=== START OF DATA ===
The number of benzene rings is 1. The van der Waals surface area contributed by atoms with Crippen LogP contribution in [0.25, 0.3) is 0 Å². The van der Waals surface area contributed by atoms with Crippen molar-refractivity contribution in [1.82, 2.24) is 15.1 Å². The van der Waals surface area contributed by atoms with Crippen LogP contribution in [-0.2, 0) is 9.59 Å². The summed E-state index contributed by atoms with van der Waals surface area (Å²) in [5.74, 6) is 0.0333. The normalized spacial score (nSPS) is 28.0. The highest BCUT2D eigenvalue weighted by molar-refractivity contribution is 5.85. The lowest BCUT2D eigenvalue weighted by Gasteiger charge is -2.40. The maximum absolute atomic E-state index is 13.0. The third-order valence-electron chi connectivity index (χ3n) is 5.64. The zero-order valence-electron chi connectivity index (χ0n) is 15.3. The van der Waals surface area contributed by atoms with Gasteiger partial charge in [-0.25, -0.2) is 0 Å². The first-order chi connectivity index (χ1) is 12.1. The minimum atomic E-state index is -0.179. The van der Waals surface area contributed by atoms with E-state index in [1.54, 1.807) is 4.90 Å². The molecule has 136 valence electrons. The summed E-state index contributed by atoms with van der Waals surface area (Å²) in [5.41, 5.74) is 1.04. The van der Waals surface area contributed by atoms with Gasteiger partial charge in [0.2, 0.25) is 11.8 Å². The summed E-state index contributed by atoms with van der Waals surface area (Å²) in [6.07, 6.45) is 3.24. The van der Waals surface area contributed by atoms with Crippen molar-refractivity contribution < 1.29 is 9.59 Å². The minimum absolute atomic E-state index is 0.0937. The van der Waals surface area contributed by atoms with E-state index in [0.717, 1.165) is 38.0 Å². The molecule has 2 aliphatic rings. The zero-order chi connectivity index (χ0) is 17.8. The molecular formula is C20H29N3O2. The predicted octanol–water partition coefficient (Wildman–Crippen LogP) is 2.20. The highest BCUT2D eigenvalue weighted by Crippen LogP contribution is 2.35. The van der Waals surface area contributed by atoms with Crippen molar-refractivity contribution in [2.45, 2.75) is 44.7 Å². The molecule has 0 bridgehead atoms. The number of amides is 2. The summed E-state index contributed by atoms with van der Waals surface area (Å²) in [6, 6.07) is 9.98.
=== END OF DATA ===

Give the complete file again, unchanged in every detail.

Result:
The number of benzene rings is 1. The van der Waals surface area contributed by atoms with Crippen LogP contribution in [0.25, 0.3) is 0 Å². The van der Waals surface area contributed by atoms with Crippen molar-refractivity contribution in [1.82, 2.24) is 15.1 Å². The van der Waals surface area contributed by atoms with Crippen LogP contribution in [-0.2, 0) is 9.59 Å². The summed E-state index contributed by atoms with van der Waals surface area (Å²) in [5.74, 6) is 0.0333. The normalized spacial score (nSPS) is 28.0. The highest BCUT2D eigenvalue weighted by molar-refractivity contribution is 5.85. The lowest BCUT2D eigenvalue weighted by Gasteiger charge is -2.40. The maximum absolute atomic E-state index is 13.0. The third-order valence-electron chi connectivity index (χ3n) is 5.64. The zero-order valence-electron chi connectivity index (χ0n) is 15.3. The van der Waals surface area contributed by atoms with Gasteiger partial charge in [-0.25, -0.2) is 0 Å². The first-order chi connectivity index (χ1) is 12.1. The minimum atomic E-state index is -0.179. The van der Waals surface area contributed by atoms with E-state index in [1.54, 1.807) is 4.90 Å². The molecule has 136 valence electrons. The summed E-state index contributed by atoms with van der Waals surface area (Å²) in [5.41, 5.74) is 1.04. The van der Waals surface area contributed by atoms with Gasteiger partial charge in [0.2, 0.25) is 11.8 Å². The summed E-state index contributed by atoms with van der Waals surface area (Å²) in [6.07, 6.45) is 3.24. The van der Waals surface area contributed by atoms with Crippen molar-refractivity contribution < 1.29 is 9.59 Å². The minimum absolute atomic E-state index is 0.0937. The van der Waals surface area contributed by atoms with E-state index in [0.717, 1.165) is 38.0 Å². The molecule has 2 aliphatic rings. The zero-order chi connectivity index (χ0) is 17.8. The molecular formula is C20H29N3O2. The predicted octanol–water partition coefficient (Wildman–Crippen LogP) is 2.20. The highest BCUT2D eigenvalue weighted by Crippen LogP contribution is 2.35. The van der Waals surface area contributed by atoms with Crippen molar-refractivity contribution in [2.45, 2.75) is 44.7 Å². The molecule has 0 bridgehead atoms. The number of amides is 2. The summed E-state index contributed by atoms with van der Waals surface area (Å²) in [6, 6.07) is 9.98.